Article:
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A Merry Little Christmas to Us

Little surprises around every corner

By Tina D'AngeloPublished 6 months ago 10 min read
A Merry Little Christmas to Us
Photo by Sven Brandsma on Unsplash

My cruiser partner and long-time buddy, Tucker, had invited me to his place so I didn't have to face spending Christmas Eve alone after our brutal call earlier in the night. We had been dispatched to look for a missing senior citizen, who ended up wandering away from a home and freezing to death. We were both pretty shaken up by her death and didn't need to be alone and thinking about what we could have done better to prevent it.

Police work is all about people. The public often forgets that we are people, too. We become connected to our perps and victims through their circumstances. A police officer never completely erases all the calls they go on, no matter the outcome. They always stick in our craws, making us question our reactions and actions repeatedly.

Now that we had arrived at his place, Tuck and I were like two awkward teenagers stealing their first kiss behind camp counselors’ backs as he stumbled up the icy steps to his first-floor apartment. “Watch out for the ice patches, Smitty, er, Darlene.”

He fumbled with the locks and finally ushered me into his home away from the cruiser. “Wow, Tuck, this is nice. You’re more of a homemaker than I am, that’s for sure. Stuff even matches. I’m impressed.”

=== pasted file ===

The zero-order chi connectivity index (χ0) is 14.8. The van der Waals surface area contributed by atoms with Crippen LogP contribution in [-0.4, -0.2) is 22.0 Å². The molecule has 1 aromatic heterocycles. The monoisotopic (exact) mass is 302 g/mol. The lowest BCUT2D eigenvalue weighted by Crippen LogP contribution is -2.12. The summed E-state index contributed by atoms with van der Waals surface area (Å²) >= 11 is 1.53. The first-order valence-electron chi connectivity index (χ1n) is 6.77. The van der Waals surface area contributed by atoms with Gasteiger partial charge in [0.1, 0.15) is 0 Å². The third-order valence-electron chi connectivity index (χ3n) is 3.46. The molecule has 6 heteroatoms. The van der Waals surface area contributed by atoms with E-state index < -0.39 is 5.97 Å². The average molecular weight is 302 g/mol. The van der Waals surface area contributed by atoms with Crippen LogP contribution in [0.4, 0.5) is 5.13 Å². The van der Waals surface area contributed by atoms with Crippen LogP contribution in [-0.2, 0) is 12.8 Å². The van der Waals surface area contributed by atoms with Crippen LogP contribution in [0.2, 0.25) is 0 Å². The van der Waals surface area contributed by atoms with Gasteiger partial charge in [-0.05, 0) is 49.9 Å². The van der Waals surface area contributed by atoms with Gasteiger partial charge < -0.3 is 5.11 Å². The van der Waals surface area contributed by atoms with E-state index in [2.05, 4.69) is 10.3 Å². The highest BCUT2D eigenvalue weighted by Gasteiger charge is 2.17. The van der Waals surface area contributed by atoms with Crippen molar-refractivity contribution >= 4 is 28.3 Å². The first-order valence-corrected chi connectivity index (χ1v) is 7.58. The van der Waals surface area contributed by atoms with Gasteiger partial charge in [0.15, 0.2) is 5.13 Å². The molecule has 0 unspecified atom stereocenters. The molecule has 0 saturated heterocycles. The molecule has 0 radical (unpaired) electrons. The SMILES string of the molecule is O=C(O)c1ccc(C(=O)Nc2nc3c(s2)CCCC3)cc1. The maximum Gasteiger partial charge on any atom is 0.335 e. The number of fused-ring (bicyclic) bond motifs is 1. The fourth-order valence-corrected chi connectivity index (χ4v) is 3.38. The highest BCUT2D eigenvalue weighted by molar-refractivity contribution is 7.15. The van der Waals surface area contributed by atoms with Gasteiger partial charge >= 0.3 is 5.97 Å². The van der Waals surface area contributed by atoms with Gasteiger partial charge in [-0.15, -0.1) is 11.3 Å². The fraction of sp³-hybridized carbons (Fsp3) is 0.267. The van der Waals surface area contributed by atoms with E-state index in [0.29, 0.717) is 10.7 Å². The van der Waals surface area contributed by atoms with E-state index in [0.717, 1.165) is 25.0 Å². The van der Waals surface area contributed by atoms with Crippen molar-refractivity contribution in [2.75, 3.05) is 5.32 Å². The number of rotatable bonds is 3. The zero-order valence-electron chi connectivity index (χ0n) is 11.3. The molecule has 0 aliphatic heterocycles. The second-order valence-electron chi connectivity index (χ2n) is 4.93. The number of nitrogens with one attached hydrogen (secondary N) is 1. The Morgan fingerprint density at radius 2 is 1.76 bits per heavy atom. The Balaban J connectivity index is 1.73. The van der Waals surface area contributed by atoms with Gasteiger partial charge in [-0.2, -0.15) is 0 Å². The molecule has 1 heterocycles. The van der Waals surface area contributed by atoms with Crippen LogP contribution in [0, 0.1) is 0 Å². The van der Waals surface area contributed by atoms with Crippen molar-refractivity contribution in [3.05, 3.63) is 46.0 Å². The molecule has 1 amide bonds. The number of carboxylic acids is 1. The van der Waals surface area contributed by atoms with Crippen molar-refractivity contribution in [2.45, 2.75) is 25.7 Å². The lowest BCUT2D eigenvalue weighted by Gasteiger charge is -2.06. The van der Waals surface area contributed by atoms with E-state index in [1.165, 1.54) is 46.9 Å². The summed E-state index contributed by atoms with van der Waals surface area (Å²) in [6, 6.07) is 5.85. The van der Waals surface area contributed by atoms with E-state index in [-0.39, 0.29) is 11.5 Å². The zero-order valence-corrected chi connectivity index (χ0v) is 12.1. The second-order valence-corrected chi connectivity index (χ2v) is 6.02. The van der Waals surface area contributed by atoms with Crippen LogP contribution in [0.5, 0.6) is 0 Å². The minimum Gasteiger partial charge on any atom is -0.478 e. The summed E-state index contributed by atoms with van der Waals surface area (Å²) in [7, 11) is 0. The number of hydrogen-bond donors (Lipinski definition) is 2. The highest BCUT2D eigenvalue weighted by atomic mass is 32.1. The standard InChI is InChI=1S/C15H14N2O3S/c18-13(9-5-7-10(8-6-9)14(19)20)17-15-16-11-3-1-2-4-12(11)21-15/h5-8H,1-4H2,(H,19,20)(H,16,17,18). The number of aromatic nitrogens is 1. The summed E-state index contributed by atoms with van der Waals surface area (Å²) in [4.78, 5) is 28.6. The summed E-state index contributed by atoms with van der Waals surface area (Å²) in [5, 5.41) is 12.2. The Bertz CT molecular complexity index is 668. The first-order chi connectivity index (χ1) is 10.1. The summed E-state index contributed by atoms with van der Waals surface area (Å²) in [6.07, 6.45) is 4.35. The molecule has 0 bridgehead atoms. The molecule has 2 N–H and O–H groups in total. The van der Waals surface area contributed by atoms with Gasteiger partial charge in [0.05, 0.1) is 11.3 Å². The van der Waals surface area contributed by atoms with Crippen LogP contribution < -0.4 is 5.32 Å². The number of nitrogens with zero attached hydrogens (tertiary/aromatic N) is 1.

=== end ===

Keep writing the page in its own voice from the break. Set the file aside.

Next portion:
“I figure if I gotta come home alone every night, I might as well make the place comfy, you know?”

“I haven’t gotten that far yet, I’m afraid. The cruiser is more my style,” I admitted. “Shit, I’ve still got boxes of stuff that I haven’t even opened.”

“You need help? I wouldn’t mind coming by and giving you a hand,” he offered uncomfortably.

Tucker and I rarely socialized with each other outside of work, except for the occasional staff development lunches or Christmas parties. If we needed to chat, we’d wait until we had lulls between calls. Our chats were mostly Darlene’s complaints of the day, with Tuck listening, nodding his head, and rarely commenting. That brought another conundrum to bear. What to call him if we end up rolling in the sack together this morning? I couldn’t call him Officer Tucker or Tuck. I should probably call him John. It would feel weird, though. Although, if he pulled his handcuffs on me, I suppose Officer Tucker would be appropriate.

“Hey, check this out,” Tuck said, switching the lights to a sparkling Christmas tree in a corner of the living room.

“Nice, Tuck, um, John. That feels so weird to call you by your first name. Is it Okay?”